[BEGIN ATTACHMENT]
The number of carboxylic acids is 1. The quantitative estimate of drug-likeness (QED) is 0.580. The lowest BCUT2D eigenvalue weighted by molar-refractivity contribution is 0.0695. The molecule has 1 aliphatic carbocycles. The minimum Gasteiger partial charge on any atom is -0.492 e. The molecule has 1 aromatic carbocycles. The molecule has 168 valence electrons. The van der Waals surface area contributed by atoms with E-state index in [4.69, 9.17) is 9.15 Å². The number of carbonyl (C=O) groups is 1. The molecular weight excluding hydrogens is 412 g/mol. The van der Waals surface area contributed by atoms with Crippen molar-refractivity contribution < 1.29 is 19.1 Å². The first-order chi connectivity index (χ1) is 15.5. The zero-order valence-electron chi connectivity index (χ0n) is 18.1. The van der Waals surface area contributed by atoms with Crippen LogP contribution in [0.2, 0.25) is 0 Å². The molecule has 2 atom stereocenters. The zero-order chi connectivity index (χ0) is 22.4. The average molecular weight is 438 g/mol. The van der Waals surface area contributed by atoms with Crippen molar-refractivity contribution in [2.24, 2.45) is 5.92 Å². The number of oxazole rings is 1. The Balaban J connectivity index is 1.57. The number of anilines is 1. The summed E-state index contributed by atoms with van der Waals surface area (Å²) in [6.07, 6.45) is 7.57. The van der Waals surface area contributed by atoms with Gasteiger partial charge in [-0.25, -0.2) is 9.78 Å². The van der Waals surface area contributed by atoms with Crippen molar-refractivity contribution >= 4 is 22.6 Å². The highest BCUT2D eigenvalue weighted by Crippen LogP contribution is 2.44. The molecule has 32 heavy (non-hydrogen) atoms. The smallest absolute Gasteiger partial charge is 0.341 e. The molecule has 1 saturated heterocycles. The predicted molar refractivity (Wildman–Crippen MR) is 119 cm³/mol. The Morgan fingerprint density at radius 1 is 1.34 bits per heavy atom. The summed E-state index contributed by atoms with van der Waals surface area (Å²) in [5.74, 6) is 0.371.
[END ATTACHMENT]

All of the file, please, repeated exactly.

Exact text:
The number of carboxylic acids is 1. The quantitative estimate of drug-likeness (QED) is 0.580. The lowest BCUT2D eigenvalue weighted by molar-refractivity contribution is 0.0695. The molecule has 1 aliphatic carbocycles. The minimum Gasteiger partial charge on any atom is -0.492 e. The molecule has 1 aromatic carbocycles. The molecule has 168 valence electrons. The van der Waals surface area contributed by atoms with E-state index in [4.69, 9.17) is 9.15 Å². The number of carbonyl (C=O) groups is 1. The molecular weight excluding hydrogens is 412 g/mol. The van der Waals surface area contributed by atoms with Crippen molar-refractivity contribution < 1.29 is 19.1 Å². The first-order chi connectivity index (χ1) is 15.5. The zero-order valence-electron chi connectivity index (χ0n) is 18.1. The van der Waals surface area contributed by atoms with Crippen LogP contribution in [0.2, 0.25) is 0 Å². The molecule has 2 atom stereocenters. The zero-order chi connectivity index (χ0) is 22.4. The average molecular weight is 438 g/mol. The van der Waals surface area contributed by atoms with Crippen molar-refractivity contribution in [2.24, 2.45) is 5.92 Å². The number of oxazole rings is 1. The Balaban J connectivity index is 1.57. The number of anilines is 1. The summed E-state index contributed by atoms with van der Waals surface area (Å²) in [6.07, 6.45) is 7.57. The van der Waals surface area contributed by atoms with Gasteiger partial charge in [-0.25, -0.2) is 9.78 Å². The van der Waals surface area contributed by atoms with Crippen molar-refractivity contribution >= 4 is 22.6 Å². The highest BCUT2D eigenvalue weighted by Crippen LogP contribution is 2.44. The molecule has 32 heavy (non-hydrogen) atoms. The smallest absolute Gasteiger partial charge is 0.341 e. The molecule has 1 saturated heterocycles. The predicted molar refractivity (Wildman–Crippen MR) is 119 cm³/mol. The Morgan fingerprint density at radius 1 is 1.34 bits per heavy atom. The summed E-state index contributed by atoms with van der Waals surface area (Å²) in [5.74, 6) is 0.371.